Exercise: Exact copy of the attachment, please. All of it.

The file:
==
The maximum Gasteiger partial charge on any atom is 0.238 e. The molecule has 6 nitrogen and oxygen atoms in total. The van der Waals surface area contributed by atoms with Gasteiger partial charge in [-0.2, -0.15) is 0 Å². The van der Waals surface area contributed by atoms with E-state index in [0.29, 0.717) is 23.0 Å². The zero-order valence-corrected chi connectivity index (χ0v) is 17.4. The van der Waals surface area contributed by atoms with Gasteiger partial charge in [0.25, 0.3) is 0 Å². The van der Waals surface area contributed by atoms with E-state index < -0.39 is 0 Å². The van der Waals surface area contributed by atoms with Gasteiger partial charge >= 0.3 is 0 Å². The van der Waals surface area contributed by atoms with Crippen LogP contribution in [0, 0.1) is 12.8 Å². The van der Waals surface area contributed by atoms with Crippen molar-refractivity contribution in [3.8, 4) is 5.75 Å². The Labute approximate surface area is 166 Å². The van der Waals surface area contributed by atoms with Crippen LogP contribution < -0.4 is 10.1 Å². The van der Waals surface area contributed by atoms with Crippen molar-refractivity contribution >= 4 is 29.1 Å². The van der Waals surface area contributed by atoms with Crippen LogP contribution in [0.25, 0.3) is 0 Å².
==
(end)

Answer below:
The maximum Gasteiger partial charge on any atom is 0.238 e. The molecule has 6 nitrogen and oxygen atoms in total. The van der Waals surface area contributed by atoms with Gasteiger partial charge in [-0.2, -0.15) is 0 Å². The van der Waals surface area contributed by atoms with E-state index in [0.29, 0.717) is 23.0 Å². The zero-order valence-corrected chi connectivity index (χ0v) is 17.4. The van der Waals surface area contributed by atoms with Gasteiger partial charge in [0.25, 0.3) is 0 Å². The van der Waals surface area contributed by atoms with E-state index < -0.39 is 0 Å². The van der Waals surface area contributed by atoms with Gasteiger partial charge >= 0.3 is 0 Å². The van der Waals surface area contributed by atoms with Crippen LogP contribution in [0, 0.1) is 12.8 Å². The van der Waals surface area contributed by atoms with Crippen molar-refractivity contribution in [3.8, 4) is 5.75 Å². The Labute approximate surface area is 166 Å². The van der Waals surface area contributed by atoms with Crippen LogP contribution < -0.4 is 10.1 Å². The van der Waals surface area contributed by atoms with Crippen molar-refractivity contribution >= 4 is 29.1 Å². The van der Waals surface area contributed by atoms with Crippen LogP contribution in [0.25, 0.3) is 0 Å².